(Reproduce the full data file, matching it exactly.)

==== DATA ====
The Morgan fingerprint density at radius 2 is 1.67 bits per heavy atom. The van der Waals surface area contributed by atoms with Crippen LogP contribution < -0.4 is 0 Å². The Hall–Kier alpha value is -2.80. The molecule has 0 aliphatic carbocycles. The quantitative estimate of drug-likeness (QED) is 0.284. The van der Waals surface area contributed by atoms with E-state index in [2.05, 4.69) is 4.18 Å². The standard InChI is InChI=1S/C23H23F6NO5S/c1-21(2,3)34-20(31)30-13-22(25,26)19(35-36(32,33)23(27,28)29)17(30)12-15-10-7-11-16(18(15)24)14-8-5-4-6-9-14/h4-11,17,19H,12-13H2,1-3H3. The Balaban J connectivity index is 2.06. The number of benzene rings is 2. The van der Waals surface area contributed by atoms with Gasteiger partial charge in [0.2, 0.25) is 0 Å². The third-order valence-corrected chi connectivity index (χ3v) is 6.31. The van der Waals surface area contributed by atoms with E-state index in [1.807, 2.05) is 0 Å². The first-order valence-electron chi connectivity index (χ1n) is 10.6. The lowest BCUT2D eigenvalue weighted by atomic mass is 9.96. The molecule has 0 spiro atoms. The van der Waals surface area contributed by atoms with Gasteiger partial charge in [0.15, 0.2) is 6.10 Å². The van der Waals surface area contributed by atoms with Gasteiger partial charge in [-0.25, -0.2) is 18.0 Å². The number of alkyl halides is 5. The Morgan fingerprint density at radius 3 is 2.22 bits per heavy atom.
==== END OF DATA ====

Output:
The Morgan fingerprint density at radius 2 is 1.67 bits per heavy atom. The van der Waals surface area contributed by atoms with Crippen LogP contribution < -0.4 is 0 Å². The Hall–Kier alpha value is -2.80. The molecule has 0 aliphatic carbocycles. The quantitative estimate of drug-likeness (QED) is 0.284. The van der Waals surface area contributed by atoms with E-state index in [2.05, 4.69) is 4.18 Å². The standard InChI is InChI=1S/C23H23F6NO5S/c1-21(2,3)34-20(31)30-13-22(25,26)19(35-36(32,33)23(27,28)29)17(30)12-15-10-7-11-16(18(15)24)14-8-5-4-6-9-14/h4-11,17,19H,12-13H2,1-3H3. The Balaban J connectivity index is 2.06. The number of benzene rings is 2. The van der Waals surface area contributed by atoms with Gasteiger partial charge in [0.2, 0.25) is 0 Å². The third-order valence-corrected chi connectivity index (χ3v) is 6.31. The van der Waals surface area contributed by atoms with E-state index in [1.807, 2.05) is 0 Å². The first-order valence-electron chi connectivity index (χ1n) is 10.6. The lowest BCUT2D eigenvalue weighted by atomic mass is 9.96. The molecule has 0 spiro atoms. The van der Waals surface area contributed by atoms with Gasteiger partial charge in [0.15, 0.2) is 6.10 Å². The van der Waals surface area contributed by atoms with Gasteiger partial charge in [-0.25, -0.2) is 18.0 Å². The number of alkyl halides is 5. The Morgan fingerprint density at radius 3 is 2.22 bits per heavy atom.